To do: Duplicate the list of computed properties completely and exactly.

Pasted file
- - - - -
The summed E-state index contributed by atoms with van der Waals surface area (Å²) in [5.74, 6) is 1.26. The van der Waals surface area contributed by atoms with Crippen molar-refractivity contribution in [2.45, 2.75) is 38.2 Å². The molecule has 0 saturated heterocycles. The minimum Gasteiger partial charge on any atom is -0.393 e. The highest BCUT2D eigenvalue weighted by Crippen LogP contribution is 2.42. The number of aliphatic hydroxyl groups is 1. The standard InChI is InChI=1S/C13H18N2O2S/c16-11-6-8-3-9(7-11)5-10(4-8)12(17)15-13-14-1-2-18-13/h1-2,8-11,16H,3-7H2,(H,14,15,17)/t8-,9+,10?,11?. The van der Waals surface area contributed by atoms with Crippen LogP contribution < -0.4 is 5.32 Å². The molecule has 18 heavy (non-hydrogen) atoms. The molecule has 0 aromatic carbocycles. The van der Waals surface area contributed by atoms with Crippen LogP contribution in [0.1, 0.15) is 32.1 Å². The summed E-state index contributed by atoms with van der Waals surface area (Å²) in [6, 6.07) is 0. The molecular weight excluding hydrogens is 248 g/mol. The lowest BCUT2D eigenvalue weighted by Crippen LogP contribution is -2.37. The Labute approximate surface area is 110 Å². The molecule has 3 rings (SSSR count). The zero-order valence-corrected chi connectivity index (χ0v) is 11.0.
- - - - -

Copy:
The summed E-state index contributed by atoms with van der Waals surface area (Å²) in [5.74, 6) is 1.26. The van der Waals surface area contributed by atoms with Crippen molar-refractivity contribution in [2.45, 2.75) is 38.2 Å². The molecule has 0 saturated heterocycles. The minimum Gasteiger partial charge on any atom is -0.393 e. The highest BCUT2D eigenvalue weighted by Crippen LogP contribution is 2.42. The number of aliphatic hydroxyl groups is 1. The standard InChI is InChI=1S/C13H18N2O2S/c16-11-6-8-3-9(7-11)5-10(4-8)12(17)15-13-14-1-2-18-13/h1-2,8-11,16H,3-7H2,(H,14,15,17)/t8-,9+,10?,11?. The van der Waals surface area contributed by atoms with Crippen LogP contribution < -0.4 is 5.32 Å². The molecule has 18 heavy (non-hydrogen) atoms. The molecule has 0 aromatic carbocycles. The van der Waals surface area contributed by atoms with Crippen LogP contribution in [0.1, 0.15) is 32.1 Å². The summed E-state index contributed by atoms with van der Waals surface area (Å²) in [6, 6.07) is 0. The molecular weight excluding hydrogens is 248 g/mol. The lowest BCUT2D eigenvalue weighted by Crippen LogP contribution is -2.37. The Labute approximate surface area is 110 Å². The molecule has 3 rings (SSSR count). The zero-order valence-corrected chi connectivity index (χ0v) is 11.0.